Now signed to ONE Championship, Eustaquio is highly regarded as one of the most talented strikers in the promotion.

In 2014, Eustaquio’s hard work paid off, as he was granted a shot at the inaugural ONE Flyweight Championship against reigning titleholder Adriano Moraes.

Although he was met with resistance from his parents previously, they are now in full support after seeing what he is capable of achieving.

Eustaquio's repertoire includes his unpredictable kicks inspired by his wushu experience. (Photo: ONE Championship)

“They are telling me to train harder and prepare more,” he said with a chuckle. “They tell me if you want to be a champion, you need to work harder. My parents now push my little brother to train, too.”

Even with his hopes of someday capturing the ONE Flyweight Championship, he still has not left the classroom entirely behind.

Last year, he earned his Master’s in Physical Education, and plans to get his doctorate sometime in the future. “I found the understanding that we are martial artists, and we are expected to behave as complete athletes,” said Eustaquio.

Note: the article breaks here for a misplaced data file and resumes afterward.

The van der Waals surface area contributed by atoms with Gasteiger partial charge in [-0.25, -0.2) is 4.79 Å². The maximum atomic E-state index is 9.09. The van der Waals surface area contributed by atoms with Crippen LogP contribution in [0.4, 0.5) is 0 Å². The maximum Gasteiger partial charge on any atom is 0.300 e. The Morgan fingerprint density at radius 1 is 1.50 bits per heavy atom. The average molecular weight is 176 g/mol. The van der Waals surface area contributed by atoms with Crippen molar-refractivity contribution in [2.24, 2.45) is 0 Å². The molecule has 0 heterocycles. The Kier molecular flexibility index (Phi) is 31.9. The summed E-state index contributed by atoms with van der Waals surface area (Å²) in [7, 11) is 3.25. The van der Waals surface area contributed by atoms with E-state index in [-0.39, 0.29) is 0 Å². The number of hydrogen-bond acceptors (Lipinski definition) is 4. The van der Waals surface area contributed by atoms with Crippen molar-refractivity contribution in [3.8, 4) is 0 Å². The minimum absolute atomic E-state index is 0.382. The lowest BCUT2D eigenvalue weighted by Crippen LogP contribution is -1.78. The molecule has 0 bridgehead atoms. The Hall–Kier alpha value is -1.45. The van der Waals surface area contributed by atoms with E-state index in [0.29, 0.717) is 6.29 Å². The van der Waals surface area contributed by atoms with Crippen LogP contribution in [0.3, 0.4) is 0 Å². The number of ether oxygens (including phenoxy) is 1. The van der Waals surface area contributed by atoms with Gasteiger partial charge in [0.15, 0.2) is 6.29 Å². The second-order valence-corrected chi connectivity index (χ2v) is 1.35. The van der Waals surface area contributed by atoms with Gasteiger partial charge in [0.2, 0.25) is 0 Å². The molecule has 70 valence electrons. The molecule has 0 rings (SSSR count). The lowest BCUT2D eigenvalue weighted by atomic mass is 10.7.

“Besides the body, you should also train the mind. I found out that teaching is my spiritual gift, so I am going to use it to the fullest, if God permits.”

INSPIRED BY BRUCE LEE

Eustaquio, who is known for his cool and collective offensive approach, is a master wushu practitioner with great power and accuracy – qualities which he said stems from watching his favourite sports and action heroes.

“As a child, I definitely was into martial arts,” he said. “Some of my biggest influences were, of course, Bruce Lee, Chuck Norris, and Jackie Chan. Bruce Lee, in particular, moved with so much grace and fluidity, and at the same time, struck with such precision and power. It was awe-inspiring.